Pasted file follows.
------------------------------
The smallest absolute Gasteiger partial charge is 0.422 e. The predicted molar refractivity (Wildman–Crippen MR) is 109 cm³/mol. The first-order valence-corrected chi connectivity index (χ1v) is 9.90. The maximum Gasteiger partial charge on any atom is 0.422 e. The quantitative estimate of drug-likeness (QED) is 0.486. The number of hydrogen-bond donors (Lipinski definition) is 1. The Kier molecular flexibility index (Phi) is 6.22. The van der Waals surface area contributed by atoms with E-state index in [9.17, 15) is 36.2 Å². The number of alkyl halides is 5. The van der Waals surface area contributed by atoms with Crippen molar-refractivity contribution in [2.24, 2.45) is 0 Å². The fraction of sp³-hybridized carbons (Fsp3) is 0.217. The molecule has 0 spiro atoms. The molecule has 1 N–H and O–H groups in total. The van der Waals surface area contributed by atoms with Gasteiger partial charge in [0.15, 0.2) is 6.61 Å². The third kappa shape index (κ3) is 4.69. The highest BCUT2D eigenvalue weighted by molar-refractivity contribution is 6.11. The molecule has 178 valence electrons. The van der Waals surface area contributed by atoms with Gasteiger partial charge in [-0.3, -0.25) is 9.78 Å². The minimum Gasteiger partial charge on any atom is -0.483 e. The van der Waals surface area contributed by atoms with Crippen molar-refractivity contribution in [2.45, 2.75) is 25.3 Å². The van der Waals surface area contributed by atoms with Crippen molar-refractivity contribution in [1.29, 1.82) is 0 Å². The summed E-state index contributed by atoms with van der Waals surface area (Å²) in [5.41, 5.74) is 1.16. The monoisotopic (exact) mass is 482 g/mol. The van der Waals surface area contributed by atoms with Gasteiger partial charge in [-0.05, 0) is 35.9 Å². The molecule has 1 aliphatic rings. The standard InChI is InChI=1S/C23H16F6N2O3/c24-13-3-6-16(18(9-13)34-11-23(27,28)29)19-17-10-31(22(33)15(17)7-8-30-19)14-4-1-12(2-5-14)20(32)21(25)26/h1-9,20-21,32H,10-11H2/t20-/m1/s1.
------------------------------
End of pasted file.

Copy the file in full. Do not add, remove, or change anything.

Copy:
The smallest absolute Gasteiger partial charge is 0.422 e. The predicted molar refractivity (Wildman–Crippen MR) is 109 cm³/mol. The first-order valence-corrected chi connectivity index (χ1v) is 9.90. The maximum Gasteiger partial charge on any atom is 0.422 e. The quantitative estimate of drug-likeness (QED) is 0.486. The number of hydrogen-bond donors (Lipinski definition) is 1. The Kier molecular flexibility index (Phi) is 6.22. The van der Waals surface area contributed by atoms with E-state index in [9.17, 15) is 36.2 Å². The number of alkyl halides is 5. The van der Waals surface area contributed by atoms with Crippen molar-refractivity contribution in [2.24, 2.45) is 0 Å². The fraction of sp³-hybridized carbons (Fsp3) is 0.217. The molecule has 0 spiro atoms. The molecule has 1 N–H and O–H groups in total. The van der Waals surface area contributed by atoms with Gasteiger partial charge in [0.15, 0.2) is 6.61 Å². The third kappa shape index (κ3) is 4.69. The highest BCUT2D eigenvalue weighted by molar-refractivity contribution is 6.11. The molecule has 178 valence electrons. The van der Waals surface area contributed by atoms with Gasteiger partial charge in [-0.3, -0.25) is 9.78 Å². The minimum Gasteiger partial charge on any atom is -0.483 e. The van der Waals surface area contributed by atoms with Crippen molar-refractivity contribution in [2.45, 2.75) is 25.3 Å². The van der Waals surface area contributed by atoms with Crippen molar-refractivity contribution in [1.29, 1.82) is 0 Å². The summed E-state index contributed by atoms with van der Waals surface area (Å²) in [5.41, 5.74) is 1.16. The monoisotopic (exact) mass is 482 g/mol. The van der Waals surface area contributed by atoms with Gasteiger partial charge in [-0.05, 0) is 35.9 Å². The molecule has 1 aliphatic rings. The standard InChI is InChI=1S/C23H16F6N2O3/c24-13-3-6-16(18(9-13)34-11-23(27,28)29)19-17-10-31(22(33)15(17)7-8-30-19)14-4-1-12(2-5-14)20(32)21(25)26/h1-9,20-21,32H,10-11H2/t20-/m1/s1.